Long before the bombing of New York last September, builders had begun to suspect that Hollywood's depiction of America might be a hoax. In that reality, the president himself beats up hijackers; starter mansions have become the shelter du jour; and young, middle-class white people represent our demographic future.
But as the latest U.S. census results come under closer scrutiny, it becomes clear that Hollywood assumptions range from the half-true (homes are getting larger, but the need for affordable housing is epidemic), to grossly misleading (in the next 10 years, minorities may account for a net two-thirds of all new households formed in the United States).
"Stereotypes are changing," notes William Frey, a demographer with the Milken Institute in Santa Monica, Calif. "In California, for example, 45 percent of the kids who live in poverty are in two-parent households."
Among the catalysts of this change: massive international immigration, elderly "yuppie" boomers, and revitalized cities.
In the new America, says Frey, "aging boomers and new immigrants are creating regional demographic divisions that will be just as important as old distinctions like city vs. suburb or rural vs. urban."
The effects of these forces sometimes have far reaching ramifications--from the "cappuccino" gentrification of the rural West--to the so-called boomburbs around metro areas like Miami and Dallas. Urban areas once nearly abandoned are rising from the decay and neglect of decades as demand for higher density living increases. These attitude changes can be best understood on a regional scale, notes Frey.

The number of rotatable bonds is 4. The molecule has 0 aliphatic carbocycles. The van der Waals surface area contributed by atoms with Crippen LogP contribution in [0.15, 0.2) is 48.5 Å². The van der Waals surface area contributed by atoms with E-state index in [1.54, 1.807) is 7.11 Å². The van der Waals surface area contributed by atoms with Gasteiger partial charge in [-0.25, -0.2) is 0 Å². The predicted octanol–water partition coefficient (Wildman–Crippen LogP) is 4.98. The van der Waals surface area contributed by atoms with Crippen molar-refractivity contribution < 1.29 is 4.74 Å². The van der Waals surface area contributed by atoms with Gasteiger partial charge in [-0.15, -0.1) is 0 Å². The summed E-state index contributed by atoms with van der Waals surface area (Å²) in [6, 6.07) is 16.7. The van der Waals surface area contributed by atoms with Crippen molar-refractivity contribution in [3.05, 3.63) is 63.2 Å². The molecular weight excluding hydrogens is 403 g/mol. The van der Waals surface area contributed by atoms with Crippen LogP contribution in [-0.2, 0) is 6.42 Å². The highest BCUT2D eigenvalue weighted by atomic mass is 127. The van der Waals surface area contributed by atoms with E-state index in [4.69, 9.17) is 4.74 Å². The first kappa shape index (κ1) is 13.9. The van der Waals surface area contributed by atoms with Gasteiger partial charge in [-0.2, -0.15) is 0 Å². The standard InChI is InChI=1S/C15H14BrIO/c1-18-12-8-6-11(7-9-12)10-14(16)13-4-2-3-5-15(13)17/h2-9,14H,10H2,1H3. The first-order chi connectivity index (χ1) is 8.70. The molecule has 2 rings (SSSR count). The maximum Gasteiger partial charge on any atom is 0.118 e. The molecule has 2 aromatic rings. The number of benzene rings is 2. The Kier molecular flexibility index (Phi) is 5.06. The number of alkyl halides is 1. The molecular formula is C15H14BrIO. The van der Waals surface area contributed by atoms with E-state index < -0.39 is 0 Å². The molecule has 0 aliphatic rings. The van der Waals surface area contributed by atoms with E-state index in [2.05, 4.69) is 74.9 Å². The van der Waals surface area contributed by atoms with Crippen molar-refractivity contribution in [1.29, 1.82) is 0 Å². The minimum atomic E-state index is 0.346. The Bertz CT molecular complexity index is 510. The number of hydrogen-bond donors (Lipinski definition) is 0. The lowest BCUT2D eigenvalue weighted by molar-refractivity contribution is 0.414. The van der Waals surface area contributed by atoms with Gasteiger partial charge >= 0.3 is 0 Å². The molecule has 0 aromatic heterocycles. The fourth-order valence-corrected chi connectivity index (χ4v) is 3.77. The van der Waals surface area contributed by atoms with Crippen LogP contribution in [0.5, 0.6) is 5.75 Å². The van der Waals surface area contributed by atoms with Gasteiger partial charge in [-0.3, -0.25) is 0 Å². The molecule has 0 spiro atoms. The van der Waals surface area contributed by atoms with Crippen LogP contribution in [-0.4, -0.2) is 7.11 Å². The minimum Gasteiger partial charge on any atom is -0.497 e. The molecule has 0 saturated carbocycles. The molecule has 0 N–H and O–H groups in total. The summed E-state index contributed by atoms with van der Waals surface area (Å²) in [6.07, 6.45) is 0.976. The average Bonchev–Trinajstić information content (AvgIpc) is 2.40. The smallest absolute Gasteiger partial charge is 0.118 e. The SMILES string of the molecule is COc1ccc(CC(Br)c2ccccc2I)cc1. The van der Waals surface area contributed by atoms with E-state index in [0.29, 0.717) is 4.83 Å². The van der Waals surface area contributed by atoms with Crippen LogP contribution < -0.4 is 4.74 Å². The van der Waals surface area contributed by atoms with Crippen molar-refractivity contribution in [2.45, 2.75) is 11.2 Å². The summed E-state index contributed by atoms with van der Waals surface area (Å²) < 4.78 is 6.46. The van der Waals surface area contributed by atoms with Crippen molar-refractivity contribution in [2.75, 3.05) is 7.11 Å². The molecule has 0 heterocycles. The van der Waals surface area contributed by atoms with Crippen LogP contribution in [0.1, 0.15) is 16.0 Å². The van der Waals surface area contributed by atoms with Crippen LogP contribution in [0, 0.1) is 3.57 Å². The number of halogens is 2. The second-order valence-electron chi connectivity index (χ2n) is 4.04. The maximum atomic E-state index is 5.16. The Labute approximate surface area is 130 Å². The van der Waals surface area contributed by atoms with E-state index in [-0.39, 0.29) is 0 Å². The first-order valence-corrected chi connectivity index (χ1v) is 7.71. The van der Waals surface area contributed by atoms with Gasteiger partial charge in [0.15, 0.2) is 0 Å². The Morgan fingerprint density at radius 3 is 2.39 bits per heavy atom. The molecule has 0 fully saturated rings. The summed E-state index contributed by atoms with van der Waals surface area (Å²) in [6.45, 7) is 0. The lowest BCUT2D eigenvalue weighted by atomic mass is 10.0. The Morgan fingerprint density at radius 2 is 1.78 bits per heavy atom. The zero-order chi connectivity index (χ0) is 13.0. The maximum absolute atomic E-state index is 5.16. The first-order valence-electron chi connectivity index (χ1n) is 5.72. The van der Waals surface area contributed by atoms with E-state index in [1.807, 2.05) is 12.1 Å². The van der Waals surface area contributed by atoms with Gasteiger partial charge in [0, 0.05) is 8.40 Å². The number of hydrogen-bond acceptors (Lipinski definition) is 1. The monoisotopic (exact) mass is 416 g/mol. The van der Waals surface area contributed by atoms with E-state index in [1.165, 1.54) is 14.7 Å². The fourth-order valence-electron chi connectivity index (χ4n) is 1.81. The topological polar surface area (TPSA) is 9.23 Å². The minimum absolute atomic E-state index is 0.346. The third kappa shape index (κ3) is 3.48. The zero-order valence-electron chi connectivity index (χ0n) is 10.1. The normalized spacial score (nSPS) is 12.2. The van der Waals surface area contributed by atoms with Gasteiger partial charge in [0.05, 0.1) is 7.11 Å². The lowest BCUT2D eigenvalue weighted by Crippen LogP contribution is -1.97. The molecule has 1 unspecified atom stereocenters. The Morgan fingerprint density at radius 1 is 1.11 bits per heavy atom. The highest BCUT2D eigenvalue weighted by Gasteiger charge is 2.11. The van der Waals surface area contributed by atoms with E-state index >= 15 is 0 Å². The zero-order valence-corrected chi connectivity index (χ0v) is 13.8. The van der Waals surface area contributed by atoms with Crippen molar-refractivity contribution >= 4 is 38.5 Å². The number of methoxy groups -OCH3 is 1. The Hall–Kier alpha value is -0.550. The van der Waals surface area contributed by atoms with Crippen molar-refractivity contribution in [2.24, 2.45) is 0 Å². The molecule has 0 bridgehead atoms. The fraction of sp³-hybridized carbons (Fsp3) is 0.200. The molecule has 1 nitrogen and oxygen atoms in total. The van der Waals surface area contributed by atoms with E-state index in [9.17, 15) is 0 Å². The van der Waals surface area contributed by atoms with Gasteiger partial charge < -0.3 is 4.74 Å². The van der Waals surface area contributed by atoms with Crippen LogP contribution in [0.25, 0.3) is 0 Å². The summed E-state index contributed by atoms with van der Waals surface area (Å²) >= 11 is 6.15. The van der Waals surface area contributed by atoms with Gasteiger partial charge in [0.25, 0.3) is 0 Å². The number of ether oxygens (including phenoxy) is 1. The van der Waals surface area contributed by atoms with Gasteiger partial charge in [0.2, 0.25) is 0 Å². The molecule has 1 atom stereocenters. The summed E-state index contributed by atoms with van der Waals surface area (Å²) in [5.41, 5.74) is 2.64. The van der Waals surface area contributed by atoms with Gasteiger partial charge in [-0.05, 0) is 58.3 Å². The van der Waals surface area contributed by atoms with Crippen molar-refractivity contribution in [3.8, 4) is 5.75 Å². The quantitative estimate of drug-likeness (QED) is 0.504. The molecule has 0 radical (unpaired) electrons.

"Melting-pot regions will become increasingly younger, multi-ethnic, and culturally vibrant," he asserts. "They include California, Texas, southern Florida, the eastern seaboard, and Chicago. Heartland regions, to the contrary, will become older, more staid, and less ethnically diverse."
Families, too, are changing. The number of married people with children has leveled off at less than a quarter of the population. Single parents now constitute an enormous, relatively unrecognized constituency. And no one can ignore the graying populace, which already represents a vast and vocal block.
Will builders be ready?
"One thing builders need to do right now is to put the demographics of diversity at the forefront of their minds," asserts Frey. "The traditional middle-class market is going to run dry soon, and if they don't believe that, all they have to do is look at the numbers."
Good idea. That's exactly what we've done, in this special BUILDER report on the metamorphosis of the U.S. population. For your edification, here's a compilation of some of the facts, figures, and percentages most likely to affect your livelihood in the years to come.
Learn more about markets featured in this article: Los Angeles, CA.